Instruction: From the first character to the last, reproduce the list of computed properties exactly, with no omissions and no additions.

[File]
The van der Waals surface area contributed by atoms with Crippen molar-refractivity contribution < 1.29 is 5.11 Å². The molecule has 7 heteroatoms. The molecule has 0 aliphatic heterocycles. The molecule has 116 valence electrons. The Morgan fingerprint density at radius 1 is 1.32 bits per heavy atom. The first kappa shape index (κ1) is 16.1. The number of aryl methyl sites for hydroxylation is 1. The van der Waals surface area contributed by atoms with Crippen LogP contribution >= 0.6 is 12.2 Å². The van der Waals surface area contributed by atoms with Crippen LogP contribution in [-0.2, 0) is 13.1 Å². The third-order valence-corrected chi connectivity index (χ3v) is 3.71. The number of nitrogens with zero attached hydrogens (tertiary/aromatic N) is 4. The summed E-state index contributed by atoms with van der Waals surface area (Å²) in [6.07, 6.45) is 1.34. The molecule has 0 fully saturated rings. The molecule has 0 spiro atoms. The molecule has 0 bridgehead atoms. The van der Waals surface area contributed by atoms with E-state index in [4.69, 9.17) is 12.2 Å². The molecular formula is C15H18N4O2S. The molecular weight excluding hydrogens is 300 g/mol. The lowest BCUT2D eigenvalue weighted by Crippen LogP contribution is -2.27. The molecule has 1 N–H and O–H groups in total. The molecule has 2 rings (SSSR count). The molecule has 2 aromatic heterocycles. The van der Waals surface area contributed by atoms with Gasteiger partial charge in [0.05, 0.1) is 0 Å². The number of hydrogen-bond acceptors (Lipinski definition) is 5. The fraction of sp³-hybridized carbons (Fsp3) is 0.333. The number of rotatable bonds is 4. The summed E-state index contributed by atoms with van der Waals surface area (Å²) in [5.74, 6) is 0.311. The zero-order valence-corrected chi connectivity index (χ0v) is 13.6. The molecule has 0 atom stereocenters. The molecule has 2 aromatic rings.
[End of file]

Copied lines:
The van der Waals surface area contributed by atoms with Crippen molar-refractivity contribution < 1.29 is 5.11 Å². The molecule has 7 heteroatoms. The molecule has 0 aliphatic heterocycles. The molecule has 116 valence electrons. The Morgan fingerprint density at radius 1 is 1.32 bits per heavy atom. The first kappa shape index (κ1) is 16.1. The number of aryl methyl sites for hydroxylation is 1. The van der Waals surface area contributed by atoms with Crippen LogP contribution >= 0.6 is 12.2 Å². The van der Waals surface area contributed by atoms with Crippen LogP contribution in [-0.2, 0) is 13.1 Å². The third-order valence-corrected chi connectivity index (χ3v) is 3.71. The number of nitrogens with zero attached hydrogens (tertiary/aromatic N) is 4. The summed E-state index contributed by atoms with van der Waals surface area (Å²) in [6.07, 6.45) is 1.34. The molecule has 0 fully saturated rings. The molecule has 0 spiro atoms. The molecule has 0 bridgehead atoms. The van der Waals surface area contributed by atoms with E-state index in [4.69, 9.17) is 12.2 Å². The molecular formula is C15H18N4O2S. The molecular weight excluding hydrogens is 300 g/mol. The lowest BCUT2D eigenvalue weighted by Crippen LogP contribution is -2.27. The molecule has 1 N–H and O–H groups in total. The molecule has 2 rings (SSSR count). The molecule has 2 aromatic heterocycles. The van der Waals surface area contributed by atoms with Gasteiger partial charge in [0.05, 0.1) is 0 Å². The number of hydrogen-bond acceptors (Lipinski definition) is 5. The fraction of sp³-hybridized carbons (Fsp3) is 0.333. The number of rotatable bonds is 4. The summed E-state index contributed by atoms with van der Waals surface area (Å²) in [5.74, 6) is 0.311. The zero-order valence-corrected chi connectivity index (χ0v) is 13.6. The molecule has 0 atom stereocenters. The molecule has 2 aromatic rings.